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I'm trying to create a function which allows the user to input a list of strings. The function takes the length and allows the user to input length-1 more lines. Then each line is checked to ensure it is the same length as the original line. However, I'm having a few problems and that I can't find a solution to.

The problems are that I can input more than count-1 lines and the length isn't being calculated as I expected.. for example if I input ["12","13"] and then ["121","13"] the error is given, although they are the same length!

read :: IO [Line]
read = do
  line <- getLine
  let count = length line
  lines <- replicateM (count-1) $ do
    line <- getLine
    if length line /= count
    then fail "too long or too short"
    else return line
  return $ line : lines

Line is of type String.

readLn gives a parse error.

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Your code works fine for me (except indentation issue with if-then-else block). –  Matvey Aksenov Mar 12 '12 at 11:24
As clarification, is the first line of input meant to be a number that tells you how many other lines there are? Or is that number actually based on the length (number of characters) of the first line as you have written here? –  huon-dbaupp Mar 12 '12 at 11:25
The strings ["12","13"] and ["121","13"] don't have the same length; the latter has one more character than the first. Do you want to read strings, or lists of strings? –  danr Mar 12 '12 at 11:29
The number is based on the length of the first line, although looking at the comments I think an issue could be with my use of length. Is it based on characters? In prelude length ["12","13"] and ["121","13"] both return 2. –  gdrules Mar 12 '12 at 11:32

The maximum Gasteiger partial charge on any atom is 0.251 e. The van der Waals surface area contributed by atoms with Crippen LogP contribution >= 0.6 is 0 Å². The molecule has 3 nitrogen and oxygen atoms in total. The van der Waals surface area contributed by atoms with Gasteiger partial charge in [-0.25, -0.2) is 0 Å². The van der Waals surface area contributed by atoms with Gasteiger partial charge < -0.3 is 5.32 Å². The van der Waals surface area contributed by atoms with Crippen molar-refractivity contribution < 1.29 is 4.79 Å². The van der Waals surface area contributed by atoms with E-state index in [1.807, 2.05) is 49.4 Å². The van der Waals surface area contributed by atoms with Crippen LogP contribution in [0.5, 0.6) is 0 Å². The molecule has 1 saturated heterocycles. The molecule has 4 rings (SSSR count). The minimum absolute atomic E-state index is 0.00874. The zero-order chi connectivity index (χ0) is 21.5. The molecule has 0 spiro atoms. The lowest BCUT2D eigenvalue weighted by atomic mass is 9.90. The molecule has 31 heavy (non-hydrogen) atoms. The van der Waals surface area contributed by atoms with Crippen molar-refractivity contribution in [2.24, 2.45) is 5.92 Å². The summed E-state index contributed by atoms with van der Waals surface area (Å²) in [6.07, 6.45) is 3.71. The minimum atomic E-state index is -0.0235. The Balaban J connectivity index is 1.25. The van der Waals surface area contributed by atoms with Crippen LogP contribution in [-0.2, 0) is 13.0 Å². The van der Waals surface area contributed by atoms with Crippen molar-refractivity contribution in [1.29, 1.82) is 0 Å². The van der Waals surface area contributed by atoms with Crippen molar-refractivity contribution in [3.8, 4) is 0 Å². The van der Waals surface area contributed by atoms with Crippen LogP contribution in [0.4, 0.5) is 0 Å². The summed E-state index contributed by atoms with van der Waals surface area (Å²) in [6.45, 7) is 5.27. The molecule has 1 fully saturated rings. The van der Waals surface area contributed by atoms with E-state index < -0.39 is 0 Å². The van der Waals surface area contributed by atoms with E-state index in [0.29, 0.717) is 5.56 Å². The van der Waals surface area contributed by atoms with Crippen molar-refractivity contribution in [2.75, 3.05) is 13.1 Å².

As Daniel Wagner reports in his answer, from getLine you get a String, so length is the number of characters in the string. To try this in ghci, try length (show ["12","13"]). –  danr Mar 12 '12 at 13:26

1 Answer 1

up vote 5 down vote accepted

It sounds to me like you're getting confused about the difference between getting a line as a String and reading/parsing a line of input as a custom type. You are using getLine, which always returns exactly the String that the user types. Compare:

Prelude> fmap length getLine
Prelude> length "[\"12\",\"13\"]" -- explanation of the 11
Prelude> fmap length (readLn :: IO [String])
Prelude> length ["12", "13"] -- explanation of the 2

As demonstrated here, you probably want to use readLn, which first gets a line of input and then parses it with read.

-- defined in the Prelude
readLn = do
    s <- getLine
    return (read s)

If I modify your code to include the imports and definitions below:

import Control.Monad
type Line = [String]

...and to call readLn instead of getLine, then I can type the literal lines ["12","13"] and ["121","13"] without errors.

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Thanks for the explanation, I see now - although my type Line = String and I can't change it to [String] as it is used in various other functions I've defined. So when using readLn in this instance a parse error is returned –  gdrules Mar 12 '12 at 11:45
(Prelude.readIO: no parse) –  gdrules Mar 12 '12 at 12:00
@gdrules: so change your other functions. Or add some glue code. –  rampion Mar 12 '12 at 13:27
Solved it :) Thanks –  gdrules Mar 12 '12 at 15:04

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